Although NMBAs are commonly used to improve the surgical condition [2,3], the effects of NMBAs on surgical condition are diverse, depending on the depth of the neuromuscular block (i.e., deep vs. moderate), type of surgery (e.g., laparoscopic vs. open surgery), age of the patient (e.g., children vs. adults), and airway management device (e.g., endotracheal tube vs. SAD) [10,11,30]. Therefore, it may be necessary to use NMBAs prudently depending on the characteristics of the surgery and of the patient when SADs are applied for airway management. In this study, patients' surgical condition was comparable regardless of rocuronium administration. However, this result should be interpreted cautiously. This may not mean that NMBAs are unnecessary to improve surgical condition, because all patients in the rocuronium group were rated excellent for surgical condition.

Another remarkable result is that recovery times were shorter in patients who received rocuronium. This is inconsistent with previous findings, as not using an NMBA shortened recovery in children undergoing inguinal herniorrhaphy [10] and in adult women undergoing laparoscopic gynecological surgery [11]. The main reason for this discrepancy appears to be because additional intraoperative fentanyl administration was more frequent in patients who did not receive rocuronium in our study than in a previous study [10]. Fentanyl enhances the sedative effects of inhalation anesthetics, such as sevoflurane [31]. Furthermore, the duration of action of fentanyl is prolonged in the elderly, and fentanyl itself is a cause of delayed recovery [32].

This study had several limitations. First, because the sample size calculation was performed only for the rate of successful insertion on the first attempt, which was the primary outcome, this study may have been underpowered to assess the remaining outcome variables. Second, as all i-gels were inserted by a single experienced anesthesiologist, the findings of this study, particularly the outcome variables related to inserting the i-gel, may not extend to inexperienced users. The rate of successful insertion of an i-gel on the first attempt is only 11.4% without rocuronium and 48.6% with rocuronium when novice personnel insert the i-gel in adult patients [12], which is considerably lower than the rate in this study. Third, in this study, the surgical condition was not measured using an objective evaluation tool [33], but was evaluated subjectively based on the opinion of a single board-certified surgeon. Therefore, depending on the evaluator, the results for the surgical condition may not be consistent. Finally, although sevoflurane was adjusted by the same target BIS value (40-60) in both groups and minimum end-tidal sevoflurane concentrations were adjusted to keep the BIS < 60, which was comparable in the two groups, it was difficult to determine the exact dose of sevoflurane administered during anesthesia. Sevoflurane is associated with dose-dependent suppression of minute ventilation and neuromuscular function [34], which may have affected the results of this study, such as spontaneous breathing, surgical condition, and recovery time. Therefore, future studies require the application of total intravenous anesthesia to rule out the effects of inhalational anesthetics on neuromuscular blockade and to facilitate a comparison of the anesthetic dose administered.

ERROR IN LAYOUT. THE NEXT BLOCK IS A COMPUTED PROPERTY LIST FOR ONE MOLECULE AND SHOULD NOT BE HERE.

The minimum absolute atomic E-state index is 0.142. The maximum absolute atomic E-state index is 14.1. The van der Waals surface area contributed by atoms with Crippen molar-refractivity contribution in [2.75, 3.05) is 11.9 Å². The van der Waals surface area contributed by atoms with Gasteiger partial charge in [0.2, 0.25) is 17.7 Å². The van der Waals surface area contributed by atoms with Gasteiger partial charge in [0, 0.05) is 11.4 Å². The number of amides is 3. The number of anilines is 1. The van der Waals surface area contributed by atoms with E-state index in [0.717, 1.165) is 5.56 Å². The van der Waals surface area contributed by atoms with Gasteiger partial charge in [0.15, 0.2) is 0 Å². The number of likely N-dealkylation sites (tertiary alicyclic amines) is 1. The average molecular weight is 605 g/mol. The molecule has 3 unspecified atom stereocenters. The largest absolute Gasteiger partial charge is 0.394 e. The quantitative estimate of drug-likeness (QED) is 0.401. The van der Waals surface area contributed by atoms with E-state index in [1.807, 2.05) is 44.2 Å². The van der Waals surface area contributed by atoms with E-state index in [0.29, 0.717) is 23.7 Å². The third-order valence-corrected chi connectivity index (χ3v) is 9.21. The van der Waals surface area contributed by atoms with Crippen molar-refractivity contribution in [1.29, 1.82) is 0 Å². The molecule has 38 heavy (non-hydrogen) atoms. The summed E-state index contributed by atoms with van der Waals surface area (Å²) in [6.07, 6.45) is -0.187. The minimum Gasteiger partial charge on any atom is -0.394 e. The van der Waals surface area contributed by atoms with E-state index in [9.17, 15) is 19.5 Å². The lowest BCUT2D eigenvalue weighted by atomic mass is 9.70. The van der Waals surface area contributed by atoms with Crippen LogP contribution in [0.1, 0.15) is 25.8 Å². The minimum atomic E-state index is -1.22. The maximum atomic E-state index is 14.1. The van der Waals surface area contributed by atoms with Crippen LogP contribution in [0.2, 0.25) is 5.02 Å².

In conclusion, rocuronium did not improve the i-gel insertion success rate or the surgical condition in elderly patients undergoing orthopedic hand surgery. However, anesthesia using the i-gel without rocuronium led to increased PIP and frequency of spontaneous breathing during controlled mechanical ventilation, which may require anesthesiologists to manage the ventilator more carefully intraoperatively. In addition, increases in intraoperative requirements of anesthetics such as fentanyl may lead to delayed recovery. Our findings imply that rocuronium should be administered discreetly to elderly patients undergoing orthopedic hand surgery under general anesthesia using an i-gel to reduce ventilator problems or anesthetics requirements, rather than be routinely administered.


Roles of Authors

All of the listed authors were involved in the drafting of the work, approved the final manuscript, and agreed to be accountable for all aspects of this work.

  • Choon-Kyu Cho helped writing the manuscript, analyzing and interpretation of data;
  • Choon-Kyu Cho, Minhye Change & Seok-Jin Lee helped the acquisition, analysis, and interpretation of data;
  • Tae-Yun Sung helped the conception and design of the study, statistical analysis and writing of the manuscript.

Competing Interests

The authors have declared that no competing interest exists.


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Author contact

Corresponding address Corresponding author: Tae-Yun Sung, 158 Gwangeodong-ro, Seo-gu, Department of Anesthesiology and Pain Medicine, Konyang University Hospital, Konyang University College of Medicine, Daejeon, 35365, Korea. Tel.: +82-42-600-9316; Fax: +82-42-545-2132; E-mail: unt1231com.

Received 2020-12-23
Accepted 2021-4-2
Published 2021-4-16